China stays silent as Trump talks up trade truce

Donald Trump threatened to slap a range of import penalties on Chinese products if they didn't make major changes in their economic relationship with the US

Donald Trump threatened to slap a range of import penalties on Chinese products if they didn't make major changes in their economic relationship with the US

In doing so, he spread confusion and sent the stock market tumbling while essentially threatening a trade war against China over what his administration perceives as trade abuses.

The president's Treasury secretary, Steven Mnuchin, told reporters Monday that there will be "specific changes right away" to help the agricultural industry, even as the majority of the tentative agreement remains to be worked out over a 90-day-period agreed upon between the US and China. China has placed a 10 percent tariff on U.S. -LNG imports with the threat of increasing that figure in the future, resulting in China having to find alternate sources of the super-cooled fuel on the spot market. "It will always be the best way to max out our economic power", he said. Auto tariffs will be discussed right away in follow-up talks, Kudlow said.

Kudlow, director of the White House National Economic Council, also told reporters that he expects China will bring tariffs on autos imported from the U.S.to "zero". At the end of the day, two realities remain: the U.S.is now an energy (oil and gas) producing super power alongside the ranks of Russian Federation and Saudi Arabia, while China, conversely, is the world's largest energy consumer, which gives it less leverage in ongoing trade and even geopolitical negotiations and developments.

United States president Donald Trump warned as part of a Tuesday tweetstorm that a trade deal with China could still fall through but said preliminary negotiations with Chinese -president Xi Jinping were encouraging.

The United States agreed to put on hold a scheduled increase in tariffs on $200 billion of Chinese goods due to come into effect on January 1, following talks between U.S. President Donald Trump and Chinese President Xi Jinping at a gathering of world leaders in Argentina.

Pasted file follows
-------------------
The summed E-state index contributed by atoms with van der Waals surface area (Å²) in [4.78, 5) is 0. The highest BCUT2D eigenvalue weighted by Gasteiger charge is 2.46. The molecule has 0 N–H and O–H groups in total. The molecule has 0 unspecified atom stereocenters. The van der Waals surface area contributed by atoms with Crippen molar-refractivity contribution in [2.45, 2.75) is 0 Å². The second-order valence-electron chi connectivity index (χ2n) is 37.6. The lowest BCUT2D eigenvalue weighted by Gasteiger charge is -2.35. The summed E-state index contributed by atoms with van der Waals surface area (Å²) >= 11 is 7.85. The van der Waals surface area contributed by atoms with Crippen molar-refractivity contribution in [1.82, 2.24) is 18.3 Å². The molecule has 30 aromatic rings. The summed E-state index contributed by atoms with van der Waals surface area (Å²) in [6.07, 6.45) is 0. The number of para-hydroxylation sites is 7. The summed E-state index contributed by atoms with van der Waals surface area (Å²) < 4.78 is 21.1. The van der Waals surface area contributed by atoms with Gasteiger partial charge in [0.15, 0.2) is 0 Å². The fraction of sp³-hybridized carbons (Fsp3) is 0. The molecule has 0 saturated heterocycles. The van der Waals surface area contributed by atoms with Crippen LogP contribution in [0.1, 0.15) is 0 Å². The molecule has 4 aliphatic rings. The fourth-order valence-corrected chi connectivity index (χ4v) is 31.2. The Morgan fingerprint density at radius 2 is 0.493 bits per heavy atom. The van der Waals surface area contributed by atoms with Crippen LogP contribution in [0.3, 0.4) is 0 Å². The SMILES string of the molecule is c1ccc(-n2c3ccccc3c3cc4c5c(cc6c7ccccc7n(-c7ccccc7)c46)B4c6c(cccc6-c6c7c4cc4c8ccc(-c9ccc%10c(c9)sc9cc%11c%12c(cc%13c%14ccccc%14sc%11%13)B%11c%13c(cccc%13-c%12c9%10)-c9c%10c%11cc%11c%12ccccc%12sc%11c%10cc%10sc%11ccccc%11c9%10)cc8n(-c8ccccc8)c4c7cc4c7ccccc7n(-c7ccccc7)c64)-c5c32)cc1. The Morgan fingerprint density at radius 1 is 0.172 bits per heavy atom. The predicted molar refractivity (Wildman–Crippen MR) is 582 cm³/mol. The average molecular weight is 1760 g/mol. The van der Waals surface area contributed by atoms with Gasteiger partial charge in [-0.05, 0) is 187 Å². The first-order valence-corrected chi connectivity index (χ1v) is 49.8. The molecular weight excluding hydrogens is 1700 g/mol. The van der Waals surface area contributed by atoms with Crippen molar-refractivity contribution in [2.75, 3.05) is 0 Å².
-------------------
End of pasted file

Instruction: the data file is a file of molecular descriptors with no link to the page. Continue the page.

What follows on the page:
Meanwhile, as Trump and White House officials tout the truce, Beijing has said little on a pact that cheered markets but left many questions unanswered. "China is willing to increase imports in accordance with the needs of its domestic markets and the people's needs, Wang said, "including marketable products from the United States, to gradually ease the imbalance in two-way trade".

Trump said China had committed to buying large amounts of US agricultural products and completely removing all tariffs on US automobiles a huge shift from its current 40 per cent penalty although China hasn't confirmed this
‘I am a tariff man’: Trump warns China against raiding ‘great wealth’ of US as trade talks start

The White House said Beijing had promised to buy an unspecified but "very substantial" amount of agricultural, energy, industrial and other products, with purchases of farm goods to start "immediately". Even before the Buenos Aires talks, Trump last month had stated incorrectly that the Chinese government "got rid of" the Made-in-China 2025 programme of subsidised technology development in response to his objections.

The move was confirmed on Monday by White House trade advisor Peter Navarro, . who called Lighthizer Washington's "toughest negotiator".

Despite Mnuchin's earlier comments on President Trump leading trade negotiations with China, .

Referring to himself as a "Tariff Man", Trump issued a series of tweets that only further deepened the murkiness surrounding the trade truce that the two leaders said they had reached Saturday evening on the sidelines of the Group of 20 meeting.

"Let the negotiations begin", Trump wrote on Tuesday.

Xi and his most senior officials, including the commerce minister and the country's two top diplomats, are in Portugal, and due back in China on Thursday.

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